Preckwinkle criticized a city program aimed in part at increasing the supply of affordable housing in better-off neighborhoods that have high rents.
Lightfoot’s claim is accurate, but it does little to reinforce the portrait she is drawing of a reformer who improved police accountability.
Now, Pritzker is the state’s chief executive — and the one painting tax policies in overly broad strokes.
With a runoff for the top two vote-getters all but certain, we decided to revisit some of the questionable things candidates have been saying.
Her claim that Daley somehow paved the way for the role Rauner played in the state’s protracted budget impasse lacks substance.
The claim follows a well-worn partisan script in which a candidate blows out of proportion a minor piece of legislation an opponent once supported.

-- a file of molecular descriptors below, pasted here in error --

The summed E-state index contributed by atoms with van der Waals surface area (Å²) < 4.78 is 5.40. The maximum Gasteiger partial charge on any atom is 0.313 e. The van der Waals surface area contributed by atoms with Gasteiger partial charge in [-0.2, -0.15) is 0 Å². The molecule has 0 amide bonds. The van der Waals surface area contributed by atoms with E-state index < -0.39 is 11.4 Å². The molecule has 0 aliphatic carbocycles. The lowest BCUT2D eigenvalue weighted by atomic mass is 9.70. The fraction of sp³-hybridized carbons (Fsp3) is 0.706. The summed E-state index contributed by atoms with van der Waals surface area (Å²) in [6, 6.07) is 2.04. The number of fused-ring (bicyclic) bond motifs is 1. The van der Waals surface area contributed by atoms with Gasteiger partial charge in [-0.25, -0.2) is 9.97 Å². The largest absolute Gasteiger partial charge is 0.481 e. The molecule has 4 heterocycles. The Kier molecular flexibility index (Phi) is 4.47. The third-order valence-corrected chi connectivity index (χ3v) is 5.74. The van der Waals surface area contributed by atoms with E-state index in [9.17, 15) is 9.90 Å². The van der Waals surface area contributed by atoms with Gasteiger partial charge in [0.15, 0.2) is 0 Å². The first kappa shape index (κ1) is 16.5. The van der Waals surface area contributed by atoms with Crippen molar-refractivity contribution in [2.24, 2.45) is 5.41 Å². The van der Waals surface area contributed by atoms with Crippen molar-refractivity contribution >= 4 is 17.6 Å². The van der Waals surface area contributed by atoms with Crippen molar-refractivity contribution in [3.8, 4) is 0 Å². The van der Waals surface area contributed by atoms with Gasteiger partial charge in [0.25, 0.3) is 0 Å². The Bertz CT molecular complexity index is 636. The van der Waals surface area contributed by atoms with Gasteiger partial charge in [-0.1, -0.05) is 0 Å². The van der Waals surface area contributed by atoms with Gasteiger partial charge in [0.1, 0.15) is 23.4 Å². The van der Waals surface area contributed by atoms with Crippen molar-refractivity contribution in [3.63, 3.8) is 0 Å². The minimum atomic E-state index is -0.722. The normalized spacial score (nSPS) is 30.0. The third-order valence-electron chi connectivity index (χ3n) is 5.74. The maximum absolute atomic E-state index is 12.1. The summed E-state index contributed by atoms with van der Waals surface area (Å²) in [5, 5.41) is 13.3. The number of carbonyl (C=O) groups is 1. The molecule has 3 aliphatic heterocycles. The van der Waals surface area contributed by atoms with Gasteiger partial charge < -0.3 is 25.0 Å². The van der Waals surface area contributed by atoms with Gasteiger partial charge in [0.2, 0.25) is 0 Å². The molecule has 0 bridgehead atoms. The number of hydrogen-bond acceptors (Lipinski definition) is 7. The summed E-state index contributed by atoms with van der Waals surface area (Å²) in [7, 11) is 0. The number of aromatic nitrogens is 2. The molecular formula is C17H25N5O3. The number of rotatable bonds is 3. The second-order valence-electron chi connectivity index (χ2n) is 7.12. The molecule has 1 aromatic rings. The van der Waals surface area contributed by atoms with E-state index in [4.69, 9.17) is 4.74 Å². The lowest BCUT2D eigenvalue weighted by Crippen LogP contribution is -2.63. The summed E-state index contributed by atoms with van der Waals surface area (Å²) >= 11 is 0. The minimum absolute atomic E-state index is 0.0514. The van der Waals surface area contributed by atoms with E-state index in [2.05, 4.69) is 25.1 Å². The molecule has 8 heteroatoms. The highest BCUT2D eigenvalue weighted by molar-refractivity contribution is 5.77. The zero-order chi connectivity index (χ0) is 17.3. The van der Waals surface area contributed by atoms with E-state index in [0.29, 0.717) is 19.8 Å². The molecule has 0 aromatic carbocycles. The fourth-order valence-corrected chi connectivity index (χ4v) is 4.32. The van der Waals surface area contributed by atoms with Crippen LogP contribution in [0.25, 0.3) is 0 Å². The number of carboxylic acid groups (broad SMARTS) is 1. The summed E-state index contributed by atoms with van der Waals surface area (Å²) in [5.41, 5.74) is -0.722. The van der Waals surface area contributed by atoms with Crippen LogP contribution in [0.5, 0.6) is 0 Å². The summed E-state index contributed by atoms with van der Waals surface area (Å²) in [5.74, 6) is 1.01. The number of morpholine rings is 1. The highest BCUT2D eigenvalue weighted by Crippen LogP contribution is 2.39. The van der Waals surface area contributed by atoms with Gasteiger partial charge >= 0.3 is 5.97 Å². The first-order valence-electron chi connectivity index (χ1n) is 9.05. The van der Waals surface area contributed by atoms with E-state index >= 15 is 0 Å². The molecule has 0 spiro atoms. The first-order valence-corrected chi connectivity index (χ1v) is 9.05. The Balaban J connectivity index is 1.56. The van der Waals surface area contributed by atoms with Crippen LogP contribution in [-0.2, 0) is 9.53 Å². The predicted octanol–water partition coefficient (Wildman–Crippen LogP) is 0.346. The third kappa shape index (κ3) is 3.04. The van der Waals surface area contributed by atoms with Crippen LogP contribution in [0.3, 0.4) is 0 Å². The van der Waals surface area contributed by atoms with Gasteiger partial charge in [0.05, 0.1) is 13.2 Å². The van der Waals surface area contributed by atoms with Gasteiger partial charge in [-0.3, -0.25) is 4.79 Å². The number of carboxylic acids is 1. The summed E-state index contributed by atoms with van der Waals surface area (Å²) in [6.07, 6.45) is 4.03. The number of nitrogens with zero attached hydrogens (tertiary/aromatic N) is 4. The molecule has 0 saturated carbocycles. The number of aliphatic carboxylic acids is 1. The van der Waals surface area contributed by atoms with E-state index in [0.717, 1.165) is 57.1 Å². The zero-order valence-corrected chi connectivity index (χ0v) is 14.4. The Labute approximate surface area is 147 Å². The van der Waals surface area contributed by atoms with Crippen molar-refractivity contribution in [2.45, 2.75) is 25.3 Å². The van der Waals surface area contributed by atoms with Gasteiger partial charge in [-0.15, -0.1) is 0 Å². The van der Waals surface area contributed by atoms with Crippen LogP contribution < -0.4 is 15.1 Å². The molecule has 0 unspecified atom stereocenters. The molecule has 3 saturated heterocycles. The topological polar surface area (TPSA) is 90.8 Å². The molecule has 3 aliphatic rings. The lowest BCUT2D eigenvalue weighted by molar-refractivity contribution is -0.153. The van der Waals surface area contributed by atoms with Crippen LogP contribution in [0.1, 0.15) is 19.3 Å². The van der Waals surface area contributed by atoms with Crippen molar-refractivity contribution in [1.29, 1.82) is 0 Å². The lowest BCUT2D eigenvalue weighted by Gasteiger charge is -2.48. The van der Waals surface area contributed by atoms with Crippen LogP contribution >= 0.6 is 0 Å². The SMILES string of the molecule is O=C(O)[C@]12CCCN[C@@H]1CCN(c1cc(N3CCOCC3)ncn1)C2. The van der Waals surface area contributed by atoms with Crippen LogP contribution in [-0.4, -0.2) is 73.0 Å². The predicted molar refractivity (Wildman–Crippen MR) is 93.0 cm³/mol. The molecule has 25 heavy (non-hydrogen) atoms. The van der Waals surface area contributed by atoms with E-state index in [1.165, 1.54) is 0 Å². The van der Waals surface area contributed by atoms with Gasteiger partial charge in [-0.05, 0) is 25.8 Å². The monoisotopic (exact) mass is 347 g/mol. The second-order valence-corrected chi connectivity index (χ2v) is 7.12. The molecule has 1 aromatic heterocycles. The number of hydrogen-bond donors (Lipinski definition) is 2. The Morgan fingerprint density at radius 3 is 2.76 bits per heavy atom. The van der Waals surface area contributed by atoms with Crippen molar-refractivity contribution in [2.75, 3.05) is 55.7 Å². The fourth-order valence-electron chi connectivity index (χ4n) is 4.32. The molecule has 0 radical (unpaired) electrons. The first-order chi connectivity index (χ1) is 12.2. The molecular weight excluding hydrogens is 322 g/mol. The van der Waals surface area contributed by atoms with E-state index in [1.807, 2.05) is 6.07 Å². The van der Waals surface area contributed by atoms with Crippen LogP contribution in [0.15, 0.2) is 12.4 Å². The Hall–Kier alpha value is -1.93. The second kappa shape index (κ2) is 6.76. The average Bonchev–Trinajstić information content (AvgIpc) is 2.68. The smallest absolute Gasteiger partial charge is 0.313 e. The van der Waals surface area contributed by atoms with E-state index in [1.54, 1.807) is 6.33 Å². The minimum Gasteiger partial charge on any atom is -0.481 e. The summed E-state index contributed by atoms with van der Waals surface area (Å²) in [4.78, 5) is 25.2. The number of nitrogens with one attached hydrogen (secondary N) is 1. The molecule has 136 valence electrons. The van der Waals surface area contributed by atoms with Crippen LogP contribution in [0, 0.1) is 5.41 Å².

In a recent TV ad, McCarthy invokes yet again his four-plus years at the helm of the Chicago Police Department.
City Colleges did cut its property tax levy under Chico. Still, the breaks he oversaw were so modest that it is doubtful Chicago homeowners noticed.
Preckwinkle’s ad is partially accurate and leaves out important details, so we we rate it Half True.
The problem with that sweeping generalization is that some U.S. cities with commuter taxes are thriving.
Having a proven track record as a school fix-it specialist could be a big plus for Vallas. But how valid are his claims? We decided to take a look.
Garry McCarthy claims a dramatic reduction in officer-involved shootings when he was head of CPD. He stretches the facts by claiming total credit.
The Daley ad fails to make clear is that he is only promising to freeze a portion of the various property tax levies that make up a typical bill.
Republican governors — in charge of Illinois from 1977-2003, also had a big role in putting the state in a financial quagmire.